Source: Farm Credit Administration
The Farm Credit Administration board received a quarterly report (PDF) on economic issues affecting agriculture, together with an update on the financial condition and performance of the Farm Credit System (System) as of March 31, 2023.
According to the report, inflation remains elevated in certain sectors of the economy despite interest rate hikes by the Federal Reserve and supply chain improvements. Rising wages have helped sustain inflation as continued job growth outpaces a rebound in labor force participation.
Higher interest rates have made borrowing more costly for homebuyers and consumers in general. The latest data show that, at least for now, consumers are still spending and servicing debts despite these challenges.
For agriculture, drought has declined substantially across the western half of the country, and good spring weather conditions sped up planting progress for many crops. For several states in the Great Plains and Southwest, drought conditions will need to continue to be monitored. With strong prospects for large crops and the building of grain stocks in 2023, prices have weakened. While many input costs also have fallen, crop producers are likely facing tighter margins this year.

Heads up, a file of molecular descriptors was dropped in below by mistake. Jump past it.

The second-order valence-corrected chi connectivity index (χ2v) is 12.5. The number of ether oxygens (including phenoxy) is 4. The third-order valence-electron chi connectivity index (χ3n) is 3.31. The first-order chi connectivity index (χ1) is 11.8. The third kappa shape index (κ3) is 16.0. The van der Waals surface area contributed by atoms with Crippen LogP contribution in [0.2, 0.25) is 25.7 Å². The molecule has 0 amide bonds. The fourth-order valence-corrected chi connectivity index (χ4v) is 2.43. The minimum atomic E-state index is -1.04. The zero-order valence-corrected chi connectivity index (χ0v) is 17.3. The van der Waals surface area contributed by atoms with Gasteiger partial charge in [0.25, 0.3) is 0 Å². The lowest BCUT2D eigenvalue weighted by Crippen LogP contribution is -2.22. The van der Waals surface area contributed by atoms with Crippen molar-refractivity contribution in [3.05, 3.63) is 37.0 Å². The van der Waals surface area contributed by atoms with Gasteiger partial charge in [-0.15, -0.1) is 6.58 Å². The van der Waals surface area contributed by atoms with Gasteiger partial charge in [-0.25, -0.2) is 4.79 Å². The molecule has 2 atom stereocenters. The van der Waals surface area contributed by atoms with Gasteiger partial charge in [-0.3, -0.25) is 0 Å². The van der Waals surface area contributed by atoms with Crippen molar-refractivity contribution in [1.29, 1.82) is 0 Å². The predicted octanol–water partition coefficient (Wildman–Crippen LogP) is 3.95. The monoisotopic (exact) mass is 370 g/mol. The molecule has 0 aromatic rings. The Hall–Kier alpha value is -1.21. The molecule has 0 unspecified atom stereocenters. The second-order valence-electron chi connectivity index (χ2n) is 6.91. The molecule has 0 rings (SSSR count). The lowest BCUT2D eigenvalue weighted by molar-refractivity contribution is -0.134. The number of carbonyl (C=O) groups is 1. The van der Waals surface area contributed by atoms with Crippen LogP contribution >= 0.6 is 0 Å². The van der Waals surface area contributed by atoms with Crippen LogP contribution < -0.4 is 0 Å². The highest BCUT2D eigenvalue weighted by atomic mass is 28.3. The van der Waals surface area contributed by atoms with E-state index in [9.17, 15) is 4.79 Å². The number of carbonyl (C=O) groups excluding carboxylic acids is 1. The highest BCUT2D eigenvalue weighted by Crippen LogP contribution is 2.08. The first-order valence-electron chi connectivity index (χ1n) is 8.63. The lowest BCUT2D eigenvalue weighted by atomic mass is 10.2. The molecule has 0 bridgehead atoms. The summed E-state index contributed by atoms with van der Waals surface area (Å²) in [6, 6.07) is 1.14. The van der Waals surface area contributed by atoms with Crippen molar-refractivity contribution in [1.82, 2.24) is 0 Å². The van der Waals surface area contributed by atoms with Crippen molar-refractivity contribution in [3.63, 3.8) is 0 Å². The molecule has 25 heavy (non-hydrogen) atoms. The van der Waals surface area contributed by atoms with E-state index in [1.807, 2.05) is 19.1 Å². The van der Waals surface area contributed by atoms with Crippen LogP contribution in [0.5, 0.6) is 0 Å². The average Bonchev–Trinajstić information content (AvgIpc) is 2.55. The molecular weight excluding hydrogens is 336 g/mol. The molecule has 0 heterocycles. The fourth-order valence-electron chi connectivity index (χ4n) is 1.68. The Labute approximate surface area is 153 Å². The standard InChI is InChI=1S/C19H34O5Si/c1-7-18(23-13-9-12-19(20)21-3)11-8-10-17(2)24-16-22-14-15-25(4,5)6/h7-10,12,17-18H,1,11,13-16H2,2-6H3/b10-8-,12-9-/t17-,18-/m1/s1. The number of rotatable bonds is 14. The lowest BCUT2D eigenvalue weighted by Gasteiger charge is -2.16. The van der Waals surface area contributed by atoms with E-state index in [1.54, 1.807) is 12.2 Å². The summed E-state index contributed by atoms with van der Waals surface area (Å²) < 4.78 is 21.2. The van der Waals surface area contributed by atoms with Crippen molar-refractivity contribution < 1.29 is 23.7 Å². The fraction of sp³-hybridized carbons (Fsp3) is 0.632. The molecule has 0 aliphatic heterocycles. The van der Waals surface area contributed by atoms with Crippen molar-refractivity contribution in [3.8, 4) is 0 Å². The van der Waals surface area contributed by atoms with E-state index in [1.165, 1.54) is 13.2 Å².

Cattle producers are benefiting from improved pasture conditions and high prices following cattle herd reduction last year. For hog producers, weaker prices and elevated feed costs have led to negative returns since last fall.
The System reported solid financial results for the first quarter. Because of rising interest rates and seasonal lending fluctuations, System growth was slower in the first quarter of 2023 than it was for the same quarter the previous three years. The loan portfolio continued to perform well, but nonperforming assets increased. Despite the increase, the overall level of nonperforming assets remained low, at 0.53% of loans outstanding and other property owned.
First-quarter earnings were strong but marginally below the same period a year ago. Capital and liquidity levels also remained strong. Overall, the System is financially sound, and institutions are well-positioned to meet borrower funding and liquidity needs.